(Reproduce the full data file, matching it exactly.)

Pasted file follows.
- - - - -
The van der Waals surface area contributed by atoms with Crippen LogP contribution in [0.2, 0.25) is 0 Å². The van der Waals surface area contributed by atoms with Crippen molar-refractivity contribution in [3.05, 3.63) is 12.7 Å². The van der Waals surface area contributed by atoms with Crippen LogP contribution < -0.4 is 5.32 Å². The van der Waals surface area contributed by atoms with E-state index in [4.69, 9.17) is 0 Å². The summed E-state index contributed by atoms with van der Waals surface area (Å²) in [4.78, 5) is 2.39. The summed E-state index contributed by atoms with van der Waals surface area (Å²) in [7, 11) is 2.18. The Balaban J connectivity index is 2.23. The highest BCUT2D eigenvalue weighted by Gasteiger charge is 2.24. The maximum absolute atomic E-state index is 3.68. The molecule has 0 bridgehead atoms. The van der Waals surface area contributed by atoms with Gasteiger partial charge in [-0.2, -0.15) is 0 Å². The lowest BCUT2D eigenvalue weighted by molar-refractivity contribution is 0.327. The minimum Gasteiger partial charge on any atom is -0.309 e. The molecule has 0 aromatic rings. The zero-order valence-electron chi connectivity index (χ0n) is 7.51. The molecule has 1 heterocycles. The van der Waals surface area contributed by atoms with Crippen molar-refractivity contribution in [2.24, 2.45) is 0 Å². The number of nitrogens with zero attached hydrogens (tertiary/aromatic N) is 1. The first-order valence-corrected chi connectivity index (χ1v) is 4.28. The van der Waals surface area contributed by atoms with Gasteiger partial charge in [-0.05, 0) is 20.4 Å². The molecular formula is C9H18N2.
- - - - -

The van der Waals surface area contributed by atoms with Crippen LogP contribution in [0.2, 0.25) is 0 Å². The van der Waals surface area contributed by atoms with Crippen molar-refractivity contribution in [3.05, 3.63) is 12.7 Å². The van der Waals surface area contributed by atoms with Crippen LogP contribution < -0.4 is 5.32 Å². The van der Waals surface area contributed by atoms with E-state index in [4.69, 9.17) is 0 Å². The summed E-state index contributed by atoms with van der Waals surface area (Å²) in [4.78, 5) is 2.39. The summed E-state index contributed by atoms with van der Waals surface area (Å²) in [7, 11) is 2.18. The Balaban J connectivity index is 2.23. The highest BCUT2D eigenvalue weighted by Gasteiger charge is 2.24. The maximum absolute atomic E-state index is 3.68. The molecule has 0 bridgehead atoms. The van der Waals surface area contributed by atoms with Gasteiger partial charge in [-0.2, -0.15) is 0 Å². The lowest BCUT2D eigenvalue weighted by molar-refractivity contribution is 0.327. The minimum Gasteiger partial charge on any atom is -0.309 e. The molecule has 0 aromatic rings. The zero-order valence-electron chi connectivity index (χ0n) is 7.51. The molecule has 1 heterocycles. The van der Waals surface area contributed by atoms with Crippen molar-refractivity contribution in [2.24, 2.45) is 0 Å². The number of nitrogens with zero attached hydrogens (tertiary/aromatic N) is 1. The first-order valence-corrected chi connectivity index (χ1v) is 4.28. The van der Waals surface area contributed by atoms with Gasteiger partial charge in [-0.05, 0) is 20.4 Å². The molecular formula is C9H18N2.